Bioluminescence, the production and emission of light from a living creature, is widespread among different groups of marine fishes (e.g., anglerfishes, flashlight fishes, dragonfishes). Most organisms produce light through a chemical reaction between luciferin (a small molecule) and oxygen. The enzyme luciferase speeds up this reaction, resulting in the production of light. But unlike the incandescent lightbulbs in your home, this light gives off almost no heat. Some fish species have the ability to produce the chemical compounds necessary for bioluminescence themselves (such as lanternfishes), while others rely on symbiotic bacteria to create and generate light (including the beloved anglerfish in our logo).


Why would a fish want to make light?

The majority of bioluminescent fishes are found in the deep sea. Below 1,000 meters there is no visible sunlight in the ocean. As a result, many organisms that live below this depth have evolved bioluminescent structures, and fishes use this light in a variety of ways. Some fishes use light for camouflage, specifically counterillumination.  This is where the fish emits light around its belly to match any light coming from overhead, making it invisible to predators looking upwards for shadows in the water column. Others use light to attract and catch prey, such as the beckoning luminescent lure of the anglerfish. Fishes will even use light for communication in order to recognize each other in the darkness of the deep or to communicate with potential breeding partners.

What the Fish? Episode 2: Smells Like Freshwater Eels

Fishes have the five major human senses

Fishes use the same five major senses that all humans have: hearing, sight, smell, taste, and touch.  But for fishes, all of these senses differ somewhat from our normal day-to-day experience. 

Quite simply, living in a liquid environment is a very different thing than living in a gas (air) environment.  Think about the difference between smell and taste.  At some level tasting is like smelling wet things.  How different are these senses when you are already wet or underwater?  From an evolutionary or anatomical perspective, they do have fundamental, different origins and innervations, but because of their aquatic lifestyle these senses have more overlap in fishes when compared to humans.  Given this similarity, one of the most striking differences is that fishes actually cover various parts of their bodies (ranging from their skin to specialized barbels, whiskers, or fin rays) with taste buds rather than just focusing on the tongue like we do.  The whiskers of a catfish, like the one shown here, allow these fishes to taste the mud that they are digging around in.  Would you want to drag your tongue around in the mud?  We wouldn’t either.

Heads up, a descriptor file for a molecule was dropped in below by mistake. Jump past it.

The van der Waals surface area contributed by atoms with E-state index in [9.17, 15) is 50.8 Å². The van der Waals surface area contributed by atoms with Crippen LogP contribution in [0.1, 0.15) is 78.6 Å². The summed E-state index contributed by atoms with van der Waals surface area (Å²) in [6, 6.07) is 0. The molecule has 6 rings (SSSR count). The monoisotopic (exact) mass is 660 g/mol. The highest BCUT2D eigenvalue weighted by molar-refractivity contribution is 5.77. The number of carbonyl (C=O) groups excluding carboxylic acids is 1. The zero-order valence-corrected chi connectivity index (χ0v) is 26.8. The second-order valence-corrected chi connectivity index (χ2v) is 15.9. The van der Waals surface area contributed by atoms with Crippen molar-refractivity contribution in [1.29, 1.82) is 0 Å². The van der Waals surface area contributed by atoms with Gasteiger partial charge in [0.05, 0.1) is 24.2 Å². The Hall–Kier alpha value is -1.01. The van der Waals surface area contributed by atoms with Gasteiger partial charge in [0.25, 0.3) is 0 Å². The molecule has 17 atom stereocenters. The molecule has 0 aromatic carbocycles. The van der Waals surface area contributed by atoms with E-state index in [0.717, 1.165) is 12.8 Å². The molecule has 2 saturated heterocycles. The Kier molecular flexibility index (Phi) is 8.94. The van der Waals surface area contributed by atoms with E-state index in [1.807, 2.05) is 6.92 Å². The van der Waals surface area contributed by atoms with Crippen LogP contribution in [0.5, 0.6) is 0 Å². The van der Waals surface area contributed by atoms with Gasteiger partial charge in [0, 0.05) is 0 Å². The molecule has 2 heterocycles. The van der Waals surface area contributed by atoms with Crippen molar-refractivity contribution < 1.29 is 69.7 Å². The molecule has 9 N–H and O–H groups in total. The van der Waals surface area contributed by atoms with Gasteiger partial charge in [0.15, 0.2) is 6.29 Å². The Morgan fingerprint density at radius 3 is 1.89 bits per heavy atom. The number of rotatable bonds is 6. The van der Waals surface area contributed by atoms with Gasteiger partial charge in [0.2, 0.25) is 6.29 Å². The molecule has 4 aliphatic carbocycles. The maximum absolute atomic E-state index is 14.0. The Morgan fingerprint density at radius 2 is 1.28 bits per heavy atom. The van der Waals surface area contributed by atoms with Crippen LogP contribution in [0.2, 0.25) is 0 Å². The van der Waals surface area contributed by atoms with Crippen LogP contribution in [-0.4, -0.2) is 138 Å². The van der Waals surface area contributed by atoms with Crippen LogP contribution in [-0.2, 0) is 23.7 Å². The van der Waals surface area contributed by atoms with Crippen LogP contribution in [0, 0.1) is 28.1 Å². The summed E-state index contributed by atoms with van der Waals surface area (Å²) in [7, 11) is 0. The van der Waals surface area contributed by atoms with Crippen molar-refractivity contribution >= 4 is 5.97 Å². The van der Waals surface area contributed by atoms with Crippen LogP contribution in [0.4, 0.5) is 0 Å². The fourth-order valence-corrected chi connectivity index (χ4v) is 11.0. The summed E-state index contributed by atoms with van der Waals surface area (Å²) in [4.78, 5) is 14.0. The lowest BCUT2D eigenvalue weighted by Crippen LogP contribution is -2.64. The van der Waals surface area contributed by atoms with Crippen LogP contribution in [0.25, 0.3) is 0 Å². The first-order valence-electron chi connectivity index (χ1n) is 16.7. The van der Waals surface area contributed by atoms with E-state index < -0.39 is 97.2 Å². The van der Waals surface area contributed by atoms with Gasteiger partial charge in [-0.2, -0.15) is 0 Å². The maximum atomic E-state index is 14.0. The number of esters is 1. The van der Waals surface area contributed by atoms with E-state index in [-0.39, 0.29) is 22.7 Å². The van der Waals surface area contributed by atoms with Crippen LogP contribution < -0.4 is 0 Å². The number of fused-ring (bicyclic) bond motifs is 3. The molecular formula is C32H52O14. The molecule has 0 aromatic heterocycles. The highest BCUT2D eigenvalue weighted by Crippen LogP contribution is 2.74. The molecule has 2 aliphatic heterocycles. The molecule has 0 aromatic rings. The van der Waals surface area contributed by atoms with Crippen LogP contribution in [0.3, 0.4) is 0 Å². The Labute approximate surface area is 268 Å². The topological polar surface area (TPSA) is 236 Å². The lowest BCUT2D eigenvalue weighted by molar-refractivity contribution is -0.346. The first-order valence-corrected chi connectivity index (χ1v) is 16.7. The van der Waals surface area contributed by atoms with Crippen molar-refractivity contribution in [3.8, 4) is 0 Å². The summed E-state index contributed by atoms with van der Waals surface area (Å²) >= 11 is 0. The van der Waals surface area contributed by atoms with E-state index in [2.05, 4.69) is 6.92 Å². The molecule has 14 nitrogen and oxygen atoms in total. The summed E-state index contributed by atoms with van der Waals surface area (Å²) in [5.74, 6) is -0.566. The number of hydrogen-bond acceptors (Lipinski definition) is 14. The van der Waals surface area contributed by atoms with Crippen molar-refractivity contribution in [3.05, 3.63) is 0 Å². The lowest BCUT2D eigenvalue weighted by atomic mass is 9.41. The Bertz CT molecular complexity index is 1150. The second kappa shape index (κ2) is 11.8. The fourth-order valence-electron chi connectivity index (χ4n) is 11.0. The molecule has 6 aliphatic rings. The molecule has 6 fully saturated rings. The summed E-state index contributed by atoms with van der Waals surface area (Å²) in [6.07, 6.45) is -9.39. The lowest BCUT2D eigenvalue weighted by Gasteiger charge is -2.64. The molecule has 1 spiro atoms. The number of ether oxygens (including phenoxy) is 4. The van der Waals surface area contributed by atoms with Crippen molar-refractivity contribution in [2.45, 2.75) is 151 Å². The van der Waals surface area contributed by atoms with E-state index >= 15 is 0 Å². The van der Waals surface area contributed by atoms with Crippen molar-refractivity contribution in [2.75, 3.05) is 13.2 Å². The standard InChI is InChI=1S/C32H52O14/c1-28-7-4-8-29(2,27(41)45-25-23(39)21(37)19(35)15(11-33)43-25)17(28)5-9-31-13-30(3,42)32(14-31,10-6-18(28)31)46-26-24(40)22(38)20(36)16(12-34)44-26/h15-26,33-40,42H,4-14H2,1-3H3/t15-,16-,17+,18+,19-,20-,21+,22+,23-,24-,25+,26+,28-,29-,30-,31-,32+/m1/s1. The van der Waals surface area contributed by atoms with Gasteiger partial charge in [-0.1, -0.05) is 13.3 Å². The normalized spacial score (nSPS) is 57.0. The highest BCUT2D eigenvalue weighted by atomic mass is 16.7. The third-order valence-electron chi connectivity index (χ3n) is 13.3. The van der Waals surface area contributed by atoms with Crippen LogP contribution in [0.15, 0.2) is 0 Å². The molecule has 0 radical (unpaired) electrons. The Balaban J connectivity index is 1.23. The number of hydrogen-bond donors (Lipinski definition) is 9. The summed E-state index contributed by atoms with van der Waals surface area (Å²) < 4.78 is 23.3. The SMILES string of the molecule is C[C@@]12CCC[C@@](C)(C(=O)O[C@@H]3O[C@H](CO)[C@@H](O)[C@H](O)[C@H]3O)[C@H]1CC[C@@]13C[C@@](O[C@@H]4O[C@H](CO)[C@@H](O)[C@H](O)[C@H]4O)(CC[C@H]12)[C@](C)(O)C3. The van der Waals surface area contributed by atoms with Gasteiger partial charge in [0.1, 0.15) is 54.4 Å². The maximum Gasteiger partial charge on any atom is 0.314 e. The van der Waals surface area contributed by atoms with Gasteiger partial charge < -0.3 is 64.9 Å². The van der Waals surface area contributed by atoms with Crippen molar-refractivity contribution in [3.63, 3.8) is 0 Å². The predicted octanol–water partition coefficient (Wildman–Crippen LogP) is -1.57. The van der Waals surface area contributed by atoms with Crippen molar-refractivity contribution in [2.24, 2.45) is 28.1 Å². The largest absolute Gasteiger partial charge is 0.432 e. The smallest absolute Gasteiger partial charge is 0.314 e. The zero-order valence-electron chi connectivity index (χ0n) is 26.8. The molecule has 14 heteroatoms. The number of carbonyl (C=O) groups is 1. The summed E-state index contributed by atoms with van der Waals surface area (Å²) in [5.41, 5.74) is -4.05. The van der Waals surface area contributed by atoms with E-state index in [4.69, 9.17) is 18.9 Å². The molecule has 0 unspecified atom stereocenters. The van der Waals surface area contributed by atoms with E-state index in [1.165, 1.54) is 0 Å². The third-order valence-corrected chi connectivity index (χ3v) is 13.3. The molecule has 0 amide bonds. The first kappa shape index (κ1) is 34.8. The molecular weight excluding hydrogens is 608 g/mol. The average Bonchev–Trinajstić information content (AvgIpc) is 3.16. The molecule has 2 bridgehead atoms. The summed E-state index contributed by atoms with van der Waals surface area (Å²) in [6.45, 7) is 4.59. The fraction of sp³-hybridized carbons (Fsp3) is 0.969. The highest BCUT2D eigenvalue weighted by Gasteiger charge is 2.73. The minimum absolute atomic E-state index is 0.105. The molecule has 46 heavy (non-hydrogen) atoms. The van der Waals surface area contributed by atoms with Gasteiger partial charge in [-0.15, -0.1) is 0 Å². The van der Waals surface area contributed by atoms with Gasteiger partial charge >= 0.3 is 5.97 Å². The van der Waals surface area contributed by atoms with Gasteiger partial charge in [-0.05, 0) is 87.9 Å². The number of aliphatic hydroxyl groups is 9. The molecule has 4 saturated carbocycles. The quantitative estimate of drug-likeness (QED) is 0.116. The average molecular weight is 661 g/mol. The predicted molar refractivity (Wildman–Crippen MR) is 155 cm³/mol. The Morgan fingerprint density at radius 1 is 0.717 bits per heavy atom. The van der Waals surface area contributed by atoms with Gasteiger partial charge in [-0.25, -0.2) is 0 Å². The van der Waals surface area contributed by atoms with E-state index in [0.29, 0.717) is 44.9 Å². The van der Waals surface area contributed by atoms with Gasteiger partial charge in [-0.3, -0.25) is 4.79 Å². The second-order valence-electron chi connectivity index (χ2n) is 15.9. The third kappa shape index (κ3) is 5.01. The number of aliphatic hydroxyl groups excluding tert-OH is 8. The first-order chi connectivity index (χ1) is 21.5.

Did you say seven senses?

Humans actually have more than five senses.  For example, we have sensors for balance, temperature, and pain, but the five main senses dominate our daily lives and take up more relative sensory area in our brains. Fishes have two other major senses that are not found among the senses we experience: electroreception and mechanoreception (or distance touch).  Electroreception is less common among fishes, but it is comparatively easy to grasp. This electro-sensitive system is much like a beach comber searching a sandy beach for valuable metals.  Fishes use this system for a variety of reasons, but many fishes use this sense for hunting or gathering.  A hammerhead shark or paddlefish will move the enlarged regions of their heads to search for small electrical signals in the water coming from animals respiring or moving.  Specifically, fishes respiring underwater produce a small ionic charge that will stimulate electroreceptors, which allows a predator to find a sand dab or sea robin buried under the sand.